CIRVA’s proposal is very pragmatic, from the point of view of conservation of the Vaquita. The proposed area of exclusion of gillnets has the great advantage that offers reference point in no uncertain ground, so both fishermen and authorities will have full certainty where it starts and where it ends. Instead, the shelter area declared in 2005 is irregular in shape and because it is bounded in geographical coordinates; only boats with GPS could know whether they were inside or outside that area. Another advantage of the proposed maritime area is that it covers potential distribution zone of the Vaquita in the Upper Gulf of California.
The Mexican Federal Government implemented much of the recommendations of CIRVA-5, and in April 10th, 2015, it published -in the Official Journal of the Federation- an agreement to suspend for two years all net fishing in the marine area proposed by the experts.
The monitoring of such temporary suspension was in charge of the Federal Attorney for Environmental Protection (PROFEPA, for its acronym in Spanish) and the National Commission of Aquaculture and Fishing (CONAPESCA), which efforts will be coordinated by the Secretariat of Navy (SEMAR) for surveillance in the Mexican maritime zones. This agreement was reinforced April 16th, 2015, with the presence of President Enrique Peña Nieto in San Felipe, BC, delivering new vessels to the Navy and announcing the following:
To expand the maritime area of protection (referring to the zone of temporary suspension published few days before);Financial compensation for fishermen;Strengthening of inspection and surveillance in the region; andDevelopment of “new forms of fishing, much more friendly, sustainable and respectful of the surrounding environment (…)”.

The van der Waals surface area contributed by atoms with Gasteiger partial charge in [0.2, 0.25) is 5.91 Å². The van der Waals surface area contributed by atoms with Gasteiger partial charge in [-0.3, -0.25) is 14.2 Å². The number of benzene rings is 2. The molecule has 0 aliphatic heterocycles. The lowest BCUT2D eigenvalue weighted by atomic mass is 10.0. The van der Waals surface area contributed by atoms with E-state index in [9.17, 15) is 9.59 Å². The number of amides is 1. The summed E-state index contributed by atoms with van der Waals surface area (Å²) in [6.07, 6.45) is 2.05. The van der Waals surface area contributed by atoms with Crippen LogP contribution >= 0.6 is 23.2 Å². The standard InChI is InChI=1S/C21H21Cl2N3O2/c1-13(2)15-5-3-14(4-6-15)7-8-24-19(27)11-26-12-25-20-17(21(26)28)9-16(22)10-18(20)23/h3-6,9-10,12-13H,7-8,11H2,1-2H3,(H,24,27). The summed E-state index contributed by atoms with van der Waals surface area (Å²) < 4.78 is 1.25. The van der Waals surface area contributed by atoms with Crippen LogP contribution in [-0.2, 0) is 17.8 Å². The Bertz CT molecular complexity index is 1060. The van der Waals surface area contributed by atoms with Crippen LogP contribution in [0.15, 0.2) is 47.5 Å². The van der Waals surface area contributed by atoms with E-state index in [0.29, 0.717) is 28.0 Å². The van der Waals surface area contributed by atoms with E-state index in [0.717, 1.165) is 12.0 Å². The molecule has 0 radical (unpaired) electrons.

According to the government’s discourse and official regulations it is being done everything possible to prevent the extinction of the Vaquita in 2018. It remains to see that all this is implemented. Recently, some people and organizations of civil society have expressed their support for these emergency actions. Unfortunately, It is an opportunist support because they do not have prior work for the conservation of the Vaquita.
Moreover, without ignoring the importance of the measures announced, but with the intention of evaluating best practices and lessons learnt in the past, being able to apply them to similar situations, I pose some questions:
What other actions will be necessary to support the preservation of our endangered species?
What is to be done after two years of suspension of fishing in the area, which are definitely not sufficient for recovery of the Vaquita population?
If the PROFEPA has failed, so far, to control illegal fishing of Totoaba, what makes us think that, from now on, this will be controlled?